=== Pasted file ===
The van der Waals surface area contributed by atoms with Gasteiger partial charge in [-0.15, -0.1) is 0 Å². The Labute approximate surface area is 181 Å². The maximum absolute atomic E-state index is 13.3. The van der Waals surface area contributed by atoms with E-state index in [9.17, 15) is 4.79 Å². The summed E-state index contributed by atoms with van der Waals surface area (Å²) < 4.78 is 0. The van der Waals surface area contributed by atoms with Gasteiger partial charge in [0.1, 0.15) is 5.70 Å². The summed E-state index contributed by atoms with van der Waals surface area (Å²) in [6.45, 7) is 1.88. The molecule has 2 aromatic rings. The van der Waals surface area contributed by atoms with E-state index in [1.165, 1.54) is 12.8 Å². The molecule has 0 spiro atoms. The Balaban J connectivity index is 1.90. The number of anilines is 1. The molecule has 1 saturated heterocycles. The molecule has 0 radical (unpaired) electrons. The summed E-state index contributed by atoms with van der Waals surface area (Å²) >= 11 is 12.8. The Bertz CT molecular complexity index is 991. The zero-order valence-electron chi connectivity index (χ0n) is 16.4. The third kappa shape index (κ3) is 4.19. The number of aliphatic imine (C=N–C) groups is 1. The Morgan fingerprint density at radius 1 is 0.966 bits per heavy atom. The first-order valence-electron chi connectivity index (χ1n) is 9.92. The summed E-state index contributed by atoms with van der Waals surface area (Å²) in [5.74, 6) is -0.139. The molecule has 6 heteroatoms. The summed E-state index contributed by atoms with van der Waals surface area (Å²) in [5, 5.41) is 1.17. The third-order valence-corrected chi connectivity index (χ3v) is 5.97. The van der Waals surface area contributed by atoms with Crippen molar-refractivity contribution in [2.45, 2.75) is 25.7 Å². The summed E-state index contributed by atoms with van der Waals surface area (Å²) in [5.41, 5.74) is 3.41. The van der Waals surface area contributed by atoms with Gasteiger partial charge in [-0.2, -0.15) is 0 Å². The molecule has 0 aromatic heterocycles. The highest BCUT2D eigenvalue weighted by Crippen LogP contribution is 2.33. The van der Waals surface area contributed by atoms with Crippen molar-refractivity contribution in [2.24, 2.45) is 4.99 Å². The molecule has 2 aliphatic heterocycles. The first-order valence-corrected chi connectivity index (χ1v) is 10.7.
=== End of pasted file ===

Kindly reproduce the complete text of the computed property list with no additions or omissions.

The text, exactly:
The van der Waals surface area contributed by atoms with Gasteiger partial charge in [-0.15, -0.1) is 0 Å². The Labute approximate surface area is 181 Å². The maximum absolute atomic E-state index is 13.3. The van der Waals surface area contributed by atoms with E-state index in [9.17, 15) is 4.79 Å². The summed E-state index contributed by atoms with van der Waals surface area (Å²) < 4.78 is 0. The van der Waals surface area contributed by atoms with Gasteiger partial charge in [0.1, 0.15) is 5.70 Å². The summed E-state index contributed by atoms with van der Waals surface area (Å²) in [6.45, 7) is 1.88. The molecule has 2 aromatic rings. The van der Waals surface area contributed by atoms with E-state index in [1.165, 1.54) is 12.8 Å². The molecule has 0 spiro atoms. The Balaban J connectivity index is 1.90. The number of anilines is 1. The molecule has 1 saturated heterocycles. The molecule has 0 radical (unpaired) electrons. The summed E-state index contributed by atoms with van der Waals surface area (Å²) >= 11 is 12.8. The Bertz CT molecular complexity index is 991. The zero-order valence-electron chi connectivity index (χ0n) is 16.4. The third kappa shape index (κ3) is 4.19. The number of aliphatic imine (C=N–C) groups is 1. The Morgan fingerprint density at radius 1 is 0.966 bits per heavy atom. The first-order valence-electron chi connectivity index (χ1n) is 9.92. The summed E-state index contributed by atoms with van der Waals surface area (Å²) in [5.74, 6) is -0.139. The molecule has 6 heteroatoms. The summed E-state index contributed by atoms with van der Waals surface area (Å²) in [5, 5.41) is 1.17. The third-order valence-corrected chi connectivity index (χ3v) is 5.97. The van der Waals surface area contributed by atoms with Crippen molar-refractivity contribution in [2.45, 2.75) is 25.7 Å². The summed E-state index contributed by atoms with van der Waals surface area (Å²) in [5.41, 5.74) is 3.41. The van der Waals surface area contributed by atoms with Gasteiger partial charge in [-0.2, -0.15) is 0 Å². The molecule has 0 aromatic heterocycles. The highest BCUT2D eigenvalue weighted by Crippen LogP contribution is 2.33. The van der Waals surface area contributed by atoms with Crippen molar-refractivity contribution in [2.24, 2.45) is 4.99 Å². The molecule has 2 aliphatic heterocycles. The first-order valence-corrected chi connectivity index (χ1v) is 10.7.